Natural vs. Synthetic Vitamins

Not all vitamins are created equal. Just as whole foods are healthier than processed, natural vitamins are more beneficial than synthetic because their nutritional components are better absorbed, utilized and retained by the body. This "bio-availability" makes natural vitamins a better deal despite being more expensive. Natural vitamins are derived from food sources and contain a complex array of nutrients that are bonded to proteins, fats, and carbohydrates. They contain beneficial co-factors such as antioxidants and bioflavonoids, which are essential for better absorption and maximum utilization.

Synthetic vitamins are isolated chemicals that mirror their counterparts found in nature. Although synthesized vitamins will work if you are deficient in a particular nutrient, you will not be getting the same benefit due to the lack of bioflavonoids. Furthermore, many synthetics are derived using harsh solvents and may include coal tar derivatives, fillers and preservatives.

The most important rule when buying vitamins is to look for brands using plant or animal sources. For example, vitamins A and D are natural when derived from fish oils, vitamin B complex from yeast, and vitamin C from citrus, rose hips or acerola berries.

I advise my patients to take vitamins only to address a particular problem and not to just “cover your bases.” Save your money and eat a wide variety of fresh, minimally-processed foods instead. If you strive for 20 different whole food ingredients daily, you will be getting all the nutrition you need directly from food.

Traditional Food Pyramids

Government nutritional advice is still greatly watered down due to the effects of food industry lobbying, advertising, and co-opting of experts. The good news is that Oldways, a food issues think-tank, has developed alternative Food Pyramids based on four, centuries-old dietary traditions: Asian, Mediterranean, Latin American, and vegetarian.

Read More

Warm a Cold, Cool a Fever

When life is interrupted by sudden sneezing or a sore throat, you can easily make the following at home from common pantry items: • For common cold with runny nose, chills, head/neck ache, but no sore throat: Sweat it out with a soup of fresh ginger, scallion, cilantro, cabbage, and cayenne (high in vitamin C). Drink cinnamon stick tea (gui zhi) or fresh ginger tea (sheng jiang) with brown sugar. Avoid cold foods like salad, iced drinks and ice cream (sorry!). This is called "wind-cold" in Chinese medicine and is the most common type of cold.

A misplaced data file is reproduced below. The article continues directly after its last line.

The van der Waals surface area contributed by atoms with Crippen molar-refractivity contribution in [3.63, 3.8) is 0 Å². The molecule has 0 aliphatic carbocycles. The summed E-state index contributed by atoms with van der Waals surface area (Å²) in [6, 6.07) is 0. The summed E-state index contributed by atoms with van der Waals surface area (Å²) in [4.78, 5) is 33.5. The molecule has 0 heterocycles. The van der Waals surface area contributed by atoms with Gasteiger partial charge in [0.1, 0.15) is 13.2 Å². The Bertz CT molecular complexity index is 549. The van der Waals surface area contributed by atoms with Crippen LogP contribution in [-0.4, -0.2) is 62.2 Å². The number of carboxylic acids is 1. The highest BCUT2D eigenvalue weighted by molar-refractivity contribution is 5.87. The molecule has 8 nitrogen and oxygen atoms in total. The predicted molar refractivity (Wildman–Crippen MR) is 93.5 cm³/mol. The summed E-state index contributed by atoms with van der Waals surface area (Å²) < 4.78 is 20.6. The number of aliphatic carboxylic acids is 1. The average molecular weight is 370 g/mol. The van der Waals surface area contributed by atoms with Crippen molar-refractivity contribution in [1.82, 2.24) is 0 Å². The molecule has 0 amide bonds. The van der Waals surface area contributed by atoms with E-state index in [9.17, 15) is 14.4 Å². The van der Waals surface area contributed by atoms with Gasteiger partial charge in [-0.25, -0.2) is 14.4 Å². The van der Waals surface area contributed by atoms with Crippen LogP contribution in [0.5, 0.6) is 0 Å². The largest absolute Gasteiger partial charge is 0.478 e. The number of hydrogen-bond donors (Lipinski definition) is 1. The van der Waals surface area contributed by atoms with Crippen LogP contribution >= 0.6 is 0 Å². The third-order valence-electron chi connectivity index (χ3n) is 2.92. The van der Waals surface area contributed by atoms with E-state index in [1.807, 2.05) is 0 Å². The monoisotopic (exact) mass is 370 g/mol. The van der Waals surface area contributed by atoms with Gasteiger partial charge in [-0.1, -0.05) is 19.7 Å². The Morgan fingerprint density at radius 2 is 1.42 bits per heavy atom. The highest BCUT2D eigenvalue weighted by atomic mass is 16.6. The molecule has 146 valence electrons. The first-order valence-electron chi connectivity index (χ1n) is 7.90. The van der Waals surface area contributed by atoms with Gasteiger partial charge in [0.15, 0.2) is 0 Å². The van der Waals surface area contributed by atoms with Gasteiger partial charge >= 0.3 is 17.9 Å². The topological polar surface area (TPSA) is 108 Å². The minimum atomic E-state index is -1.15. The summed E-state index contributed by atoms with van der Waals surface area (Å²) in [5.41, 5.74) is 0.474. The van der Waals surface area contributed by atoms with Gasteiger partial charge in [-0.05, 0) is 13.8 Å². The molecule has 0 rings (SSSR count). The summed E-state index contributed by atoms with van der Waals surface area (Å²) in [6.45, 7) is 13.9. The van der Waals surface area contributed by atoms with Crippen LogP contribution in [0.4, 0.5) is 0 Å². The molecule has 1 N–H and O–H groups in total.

For swollen sore throat, bodyache, fever and possibly a cough: Drink tea made from a Chinese herb like peppermint (bo he). Chrysanthemum tea (ju hua) is also great but you might have to make a trip to the Asian market. Keep food intake light, drink lots of fruit and veggie juices, and add honey to your tea. This is called "wind-heat" and can correspond to the flu or tonsillitis in Western parlance.

Herbs for Tummy Trouble

Does your child ever complain of a tummy ache? Try fennel (xiao hui xiang), a Chinese medicinal used to treat stomachache and colic. Make a tea by pouring boiling water over 2 tsp. of crushed fennel seeds, let cool and then drink. You can also get fennel extract from an herbal practitioner.

If Irritable Bowel Syndrome or "nervous stomach” is what troubles your child, try enteric-coated peppermint capsules such as Pepogest brand. Peppermint oil (called bo he in Chinese/Pinyin) helps ease spasms but shouldn't be used for acid reflux.

Probiotics from the refrigerated section of the health food store will also help over the short and long terms, especially if your child has had to take antibiotics, and they now even make them specifically formulated for kids.

Curious About Ayurveda?

Curious about Ayurveda, the traditional medicine of India? Discover which of the three energies (doshas) predominates in your constitution with this diagnostic test, then get balanced and maintain best health through food therapy, massage and yoga (not to mention acupuncture). Many of the questions are things you've probably never asked yourself! TEA RECIPE: Good Chai: 2 c. water; 3 peppermint teabags; 1 qt. cow or soymilk; 1 stick cinnamon; 1/4 t. ground cloves; 1 t. dry ginger; 3/4 t. ground cardamom; 1 t. black peppercorns; 2 T. honey. Pour boiling water over teabags, steep 20 mins then remove. Add milk, spices and sweetener. Heat on low for 30 mins, then strain. (From The Ayurveda Cookbook).